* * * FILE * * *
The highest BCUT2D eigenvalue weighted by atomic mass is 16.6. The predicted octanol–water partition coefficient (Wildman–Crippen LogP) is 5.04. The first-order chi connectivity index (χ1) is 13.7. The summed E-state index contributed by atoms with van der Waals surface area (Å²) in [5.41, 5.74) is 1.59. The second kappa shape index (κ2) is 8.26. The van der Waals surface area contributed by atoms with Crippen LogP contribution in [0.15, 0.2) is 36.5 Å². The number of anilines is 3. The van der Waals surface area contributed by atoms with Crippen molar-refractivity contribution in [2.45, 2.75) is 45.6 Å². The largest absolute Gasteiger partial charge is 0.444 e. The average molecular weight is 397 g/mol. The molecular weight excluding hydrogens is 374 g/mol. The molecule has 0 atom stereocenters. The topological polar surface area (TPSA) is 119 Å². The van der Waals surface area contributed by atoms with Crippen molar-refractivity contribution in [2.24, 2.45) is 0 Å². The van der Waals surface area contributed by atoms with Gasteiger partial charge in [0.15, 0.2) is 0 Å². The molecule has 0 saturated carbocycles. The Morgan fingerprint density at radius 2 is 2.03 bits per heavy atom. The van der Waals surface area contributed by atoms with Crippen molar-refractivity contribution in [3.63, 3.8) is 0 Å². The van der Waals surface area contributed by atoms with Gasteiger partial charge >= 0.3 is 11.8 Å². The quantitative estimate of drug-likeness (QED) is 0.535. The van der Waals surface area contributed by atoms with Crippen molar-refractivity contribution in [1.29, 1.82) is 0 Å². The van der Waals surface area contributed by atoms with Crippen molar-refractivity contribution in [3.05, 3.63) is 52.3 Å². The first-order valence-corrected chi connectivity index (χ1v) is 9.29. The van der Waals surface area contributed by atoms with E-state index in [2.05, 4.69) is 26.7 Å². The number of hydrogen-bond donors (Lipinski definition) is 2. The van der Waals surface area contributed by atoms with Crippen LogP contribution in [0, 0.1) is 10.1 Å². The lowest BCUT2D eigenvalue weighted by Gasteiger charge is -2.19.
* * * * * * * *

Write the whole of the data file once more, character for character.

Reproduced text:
The highest BCUT2D eigenvalue weighted by atomic mass is 16.6. The predicted octanol–water partition coefficient (Wildman–Crippen LogP) is 5.04. The first-order chi connectivity index (χ1) is 13.7. The summed E-state index contributed by atoms with van der Waals surface area (Å²) in [5.41, 5.74) is 1.59. The second kappa shape index (κ2) is 8.26. The van der Waals surface area contributed by atoms with Crippen LogP contribution in [0.15, 0.2) is 36.5 Å². The number of anilines is 3. The van der Waals surface area contributed by atoms with Crippen molar-refractivity contribution in [2.45, 2.75) is 45.6 Å². The largest absolute Gasteiger partial charge is 0.444 e. The average molecular weight is 397 g/mol. The molecular weight excluding hydrogens is 374 g/mol. The molecule has 0 atom stereocenters. The topological polar surface area (TPSA) is 119 Å². The van der Waals surface area contributed by atoms with Crippen molar-refractivity contribution in [2.24, 2.45) is 0 Å². The van der Waals surface area contributed by atoms with Gasteiger partial charge in [0.15, 0.2) is 0 Å². The molecule has 0 saturated carbocycles. The Morgan fingerprint density at radius 2 is 2.03 bits per heavy atom. The van der Waals surface area contributed by atoms with Crippen molar-refractivity contribution in [3.63, 3.8) is 0 Å². The van der Waals surface area contributed by atoms with Gasteiger partial charge >= 0.3 is 11.8 Å². The quantitative estimate of drug-likeness (QED) is 0.535. The van der Waals surface area contributed by atoms with Crippen molar-refractivity contribution in [1.29, 1.82) is 0 Å². The van der Waals surface area contributed by atoms with Crippen molar-refractivity contribution in [3.05, 3.63) is 52.3 Å². The first-order valence-corrected chi connectivity index (χ1v) is 9.29. The van der Waals surface area contributed by atoms with E-state index in [2.05, 4.69) is 26.7 Å². The number of hydrogen-bond donors (Lipinski definition) is 2. The van der Waals surface area contributed by atoms with Crippen LogP contribution in [0, 0.1) is 10.1 Å². The lowest BCUT2D eigenvalue weighted by Gasteiger charge is -2.19.